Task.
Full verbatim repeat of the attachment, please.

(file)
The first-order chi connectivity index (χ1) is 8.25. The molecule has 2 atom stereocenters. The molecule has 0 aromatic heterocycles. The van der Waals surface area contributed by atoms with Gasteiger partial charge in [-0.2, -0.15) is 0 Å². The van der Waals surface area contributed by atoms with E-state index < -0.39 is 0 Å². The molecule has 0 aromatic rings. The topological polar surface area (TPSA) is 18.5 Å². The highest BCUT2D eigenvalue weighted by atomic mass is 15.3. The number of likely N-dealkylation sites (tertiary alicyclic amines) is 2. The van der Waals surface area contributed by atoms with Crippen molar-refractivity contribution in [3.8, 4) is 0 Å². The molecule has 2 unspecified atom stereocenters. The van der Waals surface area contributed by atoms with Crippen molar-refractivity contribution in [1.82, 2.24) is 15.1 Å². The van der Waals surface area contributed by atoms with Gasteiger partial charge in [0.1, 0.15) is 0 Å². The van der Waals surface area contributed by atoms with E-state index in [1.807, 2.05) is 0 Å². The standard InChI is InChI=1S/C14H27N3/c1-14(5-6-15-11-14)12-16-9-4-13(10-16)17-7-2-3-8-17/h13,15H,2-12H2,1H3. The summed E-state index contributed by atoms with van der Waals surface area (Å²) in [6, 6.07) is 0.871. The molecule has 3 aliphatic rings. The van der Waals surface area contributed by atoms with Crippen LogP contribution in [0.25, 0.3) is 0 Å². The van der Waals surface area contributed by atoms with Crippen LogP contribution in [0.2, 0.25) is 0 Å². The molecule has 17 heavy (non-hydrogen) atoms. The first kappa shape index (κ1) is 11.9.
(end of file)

The first-order chi connectivity index (χ1) is 8.25. The molecule has 2 atom stereocenters. The molecule has 0 aromatic heterocycles. The van der Waals surface area contributed by atoms with Gasteiger partial charge in [-0.2, -0.15) is 0 Å². The van der Waals surface area contributed by atoms with E-state index < -0.39 is 0 Å². The molecule has 0 aromatic rings. The topological polar surface area (TPSA) is 18.5 Å². The highest BCUT2D eigenvalue weighted by atomic mass is 15.3. The number of likely N-dealkylation sites (tertiary alicyclic amines) is 2. The van der Waals surface area contributed by atoms with Crippen molar-refractivity contribution in [3.8, 4) is 0 Å². The molecule has 2 unspecified atom stereocenters. The van der Waals surface area contributed by atoms with Crippen molar-refractivity contribution in [1.82, 2.24) is 15.1 Å². The van der Waals surface area contributed by atoms with Gasteiger partial charge in [0.1, 0.15) is 0 Å². The van der Waals surface area contributed by atoms with E-state index in [1.807, 2.05) is 0 Å². The standard InChI is InChI=1S/C14H27N3/c1-14(5-6-15-11-14)12-16-9-4-13(10-16)17-7-2-3-8-17/h13,15H,2-12H2,1H3. The summed E-state index contributed by atoms with van der Waals surface area (Å²) in [6, 6.07) is 0.871. The molecule has 3 aliphatic rings. The van der Waals surface area contributed by atoms with Crippen LogP contribution in [0.25, 0.3) is 0 Å². The van der Waals surface area contributed by atoms with Crippen LogP contribution in [0.2, 0.25) is 0 Å². The molecule has 17 heavy (non-hydrogen) atoms. The first kappa shape index (κ1) is 11.9.